My doctor tells me they’ll be doing some extra monitoring here soon, and I wonder (a bit cynically), just what they will be looking for. Michael was a perfect example of a perfect pregnancy — he passed every test with flying colors — right up until he wasn’t. And then no one could tell us why. None of their tests and monitors showed squat.

Just like now: perfect baby, perfect pregnancy.

I feel so guilty and shamed for my inability to truly get excited, as carelessly and unadulterated as the exuberant strangers who pry into my mother-to-be status — but I feel overshadowed by the knowledge that this wonderful, amazing, beautifully precious thing can end right as it is supposed to begin. And it doesn’t help that so much of this journey is so much the same. (Periodically I find myself calling this baby by Michael’s name, and that really bothers me. I know it happens, especially when you’ve had more than one child, but psychologically I need the distinction.) I’m gritting my teeth and moving forward regardless, I am twisting my own arm into making plans because I can’t put them off any longer. And it’s all happening so fast and yet not fast enough, and I am exhausted with wanting to fliptothelastpagealready so I can see how the story ends.

I just pray it isn’t a waste of time.

I pray there is a point, and that it involves not being childless — again — at the end of September.

I pray this little fella keeps kicking and squirming and fighting as hard as he can.

Dear God, help me get through these final weeks.


I lay down in bed, feeling whale-ish as I struggle to get settled amongst the covers.

My head hits the pillow.

I sigh, comfortably.

And my hand sneaks its way across my rotund belly,



For the little body growing there, as he settles down as well.


It’s a secret if this moment is all I get.

My fingers make a cradle from the outside.

I wish, desperately, that it were not a secret,

That there were some solace to be had,

Some bit of peace,

of mental relaxation,

of guaranteed protection from the specter of fear and death…

But this moment is beautiful.

This moment is precious.


I wish that I weren’t so greedy, always wanting more than just this:

These few gentle breaths of time where I am, where nothing now can take it away.

The Things I’ve Learned in a Year

They say you never know what you’re made of until you are tested. They say you never know who your true friends are until adversity strikes. They say, “what doesn’t kill you makes you stronger.”

There are all kinds of sage bits of wisdom and quippy sayings about when life gets tough and our intrepid souls are forced into perseverance.

It is June, now, and in a few days a year will have gone by since J and I lost our firstborn son to what doctors call “neonatal death,” but what I like to call “God’s will.” It has been one Hell of a year, to say the least. We’ve dealt with the emotional rollercoaster, seen the sheer ugly insensitivity of people, and then turned right around and seen the amazing and beautiful love people are capable of. We made choices we never thought we’d have to make. We found friends we never thought we’d have. We’ve raged at God, then found ourselves still in church, singing His praise. We’ve lost our hope and somehow felt through the dark until we found it again, different and new.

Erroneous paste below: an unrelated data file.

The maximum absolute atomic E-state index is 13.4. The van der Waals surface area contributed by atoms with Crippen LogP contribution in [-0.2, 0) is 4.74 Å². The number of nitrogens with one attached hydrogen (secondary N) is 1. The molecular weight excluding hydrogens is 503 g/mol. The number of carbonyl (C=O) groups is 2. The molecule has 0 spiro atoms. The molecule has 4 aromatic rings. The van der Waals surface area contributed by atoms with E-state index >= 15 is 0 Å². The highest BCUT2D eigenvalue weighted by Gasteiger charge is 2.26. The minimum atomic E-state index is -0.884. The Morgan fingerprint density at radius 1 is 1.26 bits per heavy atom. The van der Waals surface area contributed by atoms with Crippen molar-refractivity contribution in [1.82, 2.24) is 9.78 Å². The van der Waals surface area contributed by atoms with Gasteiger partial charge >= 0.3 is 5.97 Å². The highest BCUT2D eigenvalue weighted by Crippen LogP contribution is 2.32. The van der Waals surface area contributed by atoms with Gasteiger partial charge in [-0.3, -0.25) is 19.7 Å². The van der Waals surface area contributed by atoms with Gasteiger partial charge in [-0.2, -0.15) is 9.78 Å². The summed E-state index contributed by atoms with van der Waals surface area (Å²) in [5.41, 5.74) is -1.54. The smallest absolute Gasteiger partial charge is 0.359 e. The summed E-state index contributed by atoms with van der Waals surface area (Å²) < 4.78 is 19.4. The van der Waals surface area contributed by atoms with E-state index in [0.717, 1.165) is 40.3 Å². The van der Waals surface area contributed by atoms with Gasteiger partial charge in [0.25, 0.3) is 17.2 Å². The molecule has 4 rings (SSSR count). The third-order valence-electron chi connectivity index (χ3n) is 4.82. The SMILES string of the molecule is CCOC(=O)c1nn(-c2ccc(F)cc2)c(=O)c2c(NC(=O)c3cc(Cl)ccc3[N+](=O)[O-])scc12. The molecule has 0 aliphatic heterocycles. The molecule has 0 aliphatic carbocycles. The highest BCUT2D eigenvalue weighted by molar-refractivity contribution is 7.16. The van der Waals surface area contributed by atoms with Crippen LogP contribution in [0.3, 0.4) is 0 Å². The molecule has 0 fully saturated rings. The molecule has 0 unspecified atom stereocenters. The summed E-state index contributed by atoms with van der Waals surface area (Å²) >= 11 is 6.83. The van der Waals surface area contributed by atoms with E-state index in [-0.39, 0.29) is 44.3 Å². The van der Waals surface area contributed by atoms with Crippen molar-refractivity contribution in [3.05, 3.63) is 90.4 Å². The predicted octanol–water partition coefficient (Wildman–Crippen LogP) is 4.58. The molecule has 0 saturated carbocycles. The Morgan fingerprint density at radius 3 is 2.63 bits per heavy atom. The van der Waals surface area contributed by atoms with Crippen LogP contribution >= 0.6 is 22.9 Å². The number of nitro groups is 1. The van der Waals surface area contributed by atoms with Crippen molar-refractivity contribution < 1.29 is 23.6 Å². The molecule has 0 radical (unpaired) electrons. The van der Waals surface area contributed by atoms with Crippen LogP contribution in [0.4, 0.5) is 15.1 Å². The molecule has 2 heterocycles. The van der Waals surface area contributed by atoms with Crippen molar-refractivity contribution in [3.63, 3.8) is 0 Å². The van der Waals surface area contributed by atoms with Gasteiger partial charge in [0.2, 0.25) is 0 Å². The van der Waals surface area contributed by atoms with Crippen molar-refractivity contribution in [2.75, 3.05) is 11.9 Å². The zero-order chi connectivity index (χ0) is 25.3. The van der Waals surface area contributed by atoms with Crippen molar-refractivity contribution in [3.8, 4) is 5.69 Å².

We’ve been torn apart, seam from seam, and been put back together.

It has not been easy.

  • But I’ve learned that strength is not often seen, but felt, and it resides in everyone, even when we think it doesn’t.
  • I’ve learned that good relationships are too easy to take for granted, when they’re the most important part of life and MUST be nurtured above all else.
  • I’ve also learned that bad relationships aren’t worth wasting your time over.
  • Because we aren’t guaranteed five minutes.
  • And every breath we take is precious.

IMG_3329I’m not at the end of this story, not by a long shot. The ripples left by Michael’s all-to-brief life with us will be felt for a long, long time. And there is much I still have to figure out.

But here at the end of a year, I can see how good has come out of tragedy, rising like a phoenix. I can feel my broken heart and see the healing.

Onward and upward.

Names and — dare I say it — Anticipation?

This whole Pregnant-After-A-Loss thing is so tricky. Half the time — oh who am I kidding? — ALL the time, I never quite know how to feel.

Regardless, Passenger #2 keeps growing. Keeps kicking. Keeps making him/herself known in various ways throughout the day. I am happy and thankful for that.

Still doesn’t make the emotional side of everything easier, however.

I am rapidly coming up on the “big” ultrasound — the 20 week appointment where the medical professionals make sure everything looks like it’s developing okay, but where all parents-to-be are eager to see the “big gender reveal.” I’m kind of OCD about it, in that I feel massive pressure to have a name Picked and Ready before we walk into the exam room.

At first, I Dreaded It. I didn’t even really want to schedule the appointment. How on earth could we come up with another name — especially a boy’s name? How could I walk fearlessly, let alone hopefully, into that room knowing all the problems they might find, just in case Fate has it Out For Us, just in case we aren’t supposed to bring this one home, either? Each day is an exercise in endurance — not the anticipation, not the excitement a pregnant woman should be experiencing. So many hours of so many days spent walking on proverbial eggshells, stressing about the last thing I ate, the weight of the box I just lifted, the wood smoke I just inhaled from a neighbor’s bonfire, whether I should have done X, Y, or Z, and if my worries are all in my head or if they are valid… The minefield that is Pregnancy-After-A-Loss stretches for what feels like forever in front of me. Some days it’s paralyzing, realizing I’m carrying something so entirely precious, so entirely wanted… and knowing it can be taken away in the blink of an eye. Knowing I could “pay my dues,” put in my time, and still – STILL! — walk away with nothing to show for it. (I wouldn’t be the first woman that has happened to, and it is my greatest fear.)

I didn’t even want to look at names. It felt futile, so wrong. Almost like accepting ‘congratulations’ before we actually have a living child in our arms.

But slowly, I came around.

And now, there are two names posted up on my mirror and I’m kind of looking forward to the appointment. It’s almost an alien feeling. I have forgotten how to anticipate, so focused have I been on avoiding the pitfalls.

But here, at two weeks away from halfway there, I am finding a tiny seed of hope growing tenderly. The baby kicks and rolls around in my belly with vigor… and I find myself wanting to know who the Passenger is. Even if it hurts in the long run.

And that’s a start. :)